We have to adress all sorts of navigation techniques. Thus the advice is to follow the convention on each platform, or the convention still evolving on the mobile web. There are often cases where some old convention or ideom travels through the evolution on different devices or the creation of new devices. In this case - stick to the overall convention if you can't find a specific convention from your target device/mobile web, and you'll be safe.

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One can assume that 85% of the people are right-handed and holding there smartphone in their right hand navigating with the thumb. Save me a bit of time and point me at the reference for that... –  Roger Attrill Mar 8 '13 at 12:59
    
@RogerAttrill It's supposed to be ironic - but it didn't get through now did it :-/ The whole point of my statement is that we don't know - and thus no reference. –  Benny Skogberg Mar 8 '13 at 13:10
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oh yeah - I get it now. I was so distracted by the outrageous nature of the claim that it bypassed my irony detector! –  Roger Attrill Mar 8 '13 at 13:19
    
@RogerAttrill Even on a friday afternoon? Do you have a lot to do today? :) –  Benny Skogberg Mar 8 '13 at 13:21
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Good to know you meant it as ironic. I'm righthanded, but don't use that hand to both hold and operate my phone... :-) Sort of hand-contortionist needed for that. –  Marjan Venema Mar 8 '13 at 13:44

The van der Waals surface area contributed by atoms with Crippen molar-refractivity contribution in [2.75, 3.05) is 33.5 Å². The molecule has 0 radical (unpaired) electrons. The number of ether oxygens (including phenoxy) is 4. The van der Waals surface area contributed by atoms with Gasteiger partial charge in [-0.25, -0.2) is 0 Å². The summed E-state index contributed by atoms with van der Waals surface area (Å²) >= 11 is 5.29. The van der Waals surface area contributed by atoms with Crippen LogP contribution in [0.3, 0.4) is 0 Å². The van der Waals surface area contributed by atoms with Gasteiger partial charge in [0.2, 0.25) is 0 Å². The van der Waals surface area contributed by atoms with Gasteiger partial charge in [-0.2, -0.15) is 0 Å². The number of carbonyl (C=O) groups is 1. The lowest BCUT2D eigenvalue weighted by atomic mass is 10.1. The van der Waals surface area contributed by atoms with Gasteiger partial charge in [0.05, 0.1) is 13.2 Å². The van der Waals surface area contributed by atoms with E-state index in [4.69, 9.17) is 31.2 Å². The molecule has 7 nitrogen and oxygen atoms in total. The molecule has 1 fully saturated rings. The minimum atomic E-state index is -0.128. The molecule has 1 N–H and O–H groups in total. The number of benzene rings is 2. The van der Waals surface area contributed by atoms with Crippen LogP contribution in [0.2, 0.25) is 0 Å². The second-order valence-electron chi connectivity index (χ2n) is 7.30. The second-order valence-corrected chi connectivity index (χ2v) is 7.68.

One important point to consider is what the platform conventions are. If all dialogs put OK on the left and Cancel on the right and your app breaks that convention by switching the buttons you will probably find your users mis-clicking a lot.

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I would agree with Vincent (based on the research done by Nielsen Norman Group), but would even take it a step forward by saying consistency within the application is probably what is most important here. If you have the "OK" button on the right and then switch it to the left on the next dialog, this inconsistency is what is going to trip users up more than if the application had self-contained consistency.

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Don Norman ("father of UX") talked about this fairly often, and finally he posted an article talking about this very big question: do I put ok first or last?

His conclusion was it didn't matter, but what does matter is being consisted throughout your interfaces. Switching the order continuously throughout will cause the biggest problem.

One way of making your button stand out would be to emphasize it more through color, like most applications do. You could also change the size to emphasize even further either path you'd like them to take, or you know they would take.

mockup

download bmml source – Wireframes created with Balsamiq Mockups

As for mobile, why not just center the button and make it full width? That way it's easily accessible by both left and right handed people. That's what I do, it and it seems to work fine.

Hope that helps

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Don't make it too complex just:

  • Avoid dialog popups on mobile as it distracts, interupts flows and increases mental effort. And your popup-ad won't work in terms of CTR because it is annoying.

  • Don't use dialogs like "Do you want download/signup/etc" just present one link for it to do.

  • Use plattform specific convention for the order of ok/cancel. Check Apple/Android/Win8 styleguide.

  • In case of web take what ever you want, but be consistent all the way.

  • In web its good practise to highlight your CTA-button and present cancel as a textlink.

  • Try to just give one button for the offered action centered and stretched at bottom. If not wanted one can perform a back or up click.